Cinema Dispatch: 2022 June Catch Up

With an out-of-state trip followed by a hellacious cold, it has not been the most productive week for me and I sadly could not get this done by the end of last month. Still, it’s been a rather slow month of releases as only three or four big movies have come out in the last few weeks with everything else presumably scared off by Top Gun, so taking things a bit easy and reviewing them on my schedule may not have put me as far back as you’d think. In any case, we’ve got three movies that I saw in June, and I’m finally ready to talk about them! Let’s get started!!

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Beavis and Butt-Head Do the Universe

Beavis and Butt-Head Do the Universe is owned by Paramount Plus

Directed by John Rice & Albert Calleros

Beavis and Butt-Head (Mike Judge) are living their pointless teenage lives in the early nineties when they get into trouble and are rewarded with tickets to Space Camp. Through a convoluted series of misunderstandings and poor adult supervision, the duo is launched into space and find their way into a wormhole that sends them all the way to 2022; a revelation that is awe-inspiring to them as seeing the numbers 69 on a billboard. With nothing else to do and still barely comprehending the situation, the duo tries to make it back to their house so they can score with a hot astronaut lady and watch some more TV. Said astronaut lady (Andrea Savage) is now running for reelection as Governor of Texas and doesn’t want these two bringing up questions about that botched space mission, so she’s hunting them down with the help of her Lieutenant Governor and hapless lackey (Nat Faxon), while the Pentagon is following their movements believing them to be extra-terrestrials. Can Beavis and Butt-Head avoid death and dissection on their quest to score and eat nachos, or will the universe itself be torn to shreds in their quest for food and babes?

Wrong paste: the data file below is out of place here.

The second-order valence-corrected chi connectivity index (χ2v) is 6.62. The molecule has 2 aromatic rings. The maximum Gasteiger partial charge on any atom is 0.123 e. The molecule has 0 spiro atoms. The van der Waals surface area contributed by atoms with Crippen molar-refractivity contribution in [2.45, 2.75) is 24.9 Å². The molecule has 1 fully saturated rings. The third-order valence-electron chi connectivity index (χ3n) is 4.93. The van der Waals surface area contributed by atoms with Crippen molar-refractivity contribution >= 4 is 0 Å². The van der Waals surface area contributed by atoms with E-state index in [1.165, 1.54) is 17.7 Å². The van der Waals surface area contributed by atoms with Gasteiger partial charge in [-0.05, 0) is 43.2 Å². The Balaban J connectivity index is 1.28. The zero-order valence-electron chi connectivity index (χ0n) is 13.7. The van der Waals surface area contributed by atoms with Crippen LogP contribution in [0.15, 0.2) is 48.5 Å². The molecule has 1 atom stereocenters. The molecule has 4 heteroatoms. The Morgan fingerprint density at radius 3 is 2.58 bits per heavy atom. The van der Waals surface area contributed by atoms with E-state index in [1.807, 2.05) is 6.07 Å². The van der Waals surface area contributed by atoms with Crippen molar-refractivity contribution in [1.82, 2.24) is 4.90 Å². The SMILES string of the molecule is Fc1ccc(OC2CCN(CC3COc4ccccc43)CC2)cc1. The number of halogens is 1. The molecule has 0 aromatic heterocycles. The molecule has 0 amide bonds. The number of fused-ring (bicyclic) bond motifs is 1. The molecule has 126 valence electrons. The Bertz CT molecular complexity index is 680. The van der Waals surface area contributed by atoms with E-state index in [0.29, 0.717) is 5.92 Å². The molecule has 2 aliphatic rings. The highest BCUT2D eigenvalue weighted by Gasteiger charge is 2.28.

If Disney spewing their entire retro catalog at us in Chip & Dale didn’t make things clear enough, we are firmly in the throes of a nineties comeback which meant it was only a matter of time before Mike Judge and co dusted off this franchise for one last ride. Unlike other revivals, however, that try to remind you of the nineties with rose-tinted glasses, Judge and co are more interested in making two characters that were inextricably tied to that decade work as a modern property. To their credit, they mostly succeed as this movie is funny and a solid entry in the franchise, but even with the best of intentions it still feels a bit mired in the past. Transplanting them to modern-day with a very modern conceit (multiverses are the hot new thing these days) was a wise move and it does give Judge some room to air his grievances with modern life, though as is his style he tries not to get too preachy about it and lets his characters react to it rather than say much about it himself. They also flesh out the duo in ways that we hadn’t seen before which is certainly rewarding for fans, and I like that Beavis gets to open up a bit more and shows some genuine heart in this. It also puts into stark relief how much Butt-Head is the Moe Howard of this duo and he has some pretty nasty moments in here that almost make him the villain of the story which is honestly a lot more plot and drama than these two are used to. It’s pretty much what you’d want from a modern Beavis and Butt-Head as it’s solidly funny but is not breaking any new ground. As fun as all this is, however, there’s a point where they completely run out of steam and what is supposed to be the subtext of the entire franchise becomes laid bare in a way that is just not funny or interesting. The thing about Beavis and Butthead is that they may be foolish and ignorant teenagers, but they are able to move through life with little consequence because the rest of the world is just as foolish and ignorant as they are. Where Beavis and Butthead are driven by simplistic desires for food, sex, and cheap thrills, the rest of the world is consumed by ego, comfort, and minimizing their shame, and while they do get a good amount of mileage out of that in this movie, it feels like they wrote themselves into a corner and gave up on trying to make this a clever punchline and instead use it as a plot device. Once that happens, the movie never truly recovers and the final thirty minutes are somewhat of a slog as no one seems to know what to do anymore and are just jabbering back and forth to pad out the running time. There are plenty of franchises that go on long after they’ve run out of ideas and I commend Judge and co for picking their moments to bring these characters back. Still, there’s a bit too much of this that’s stuck in the nineties and the few jabs at modern society are not quite enough to pull it into the twenty-first century.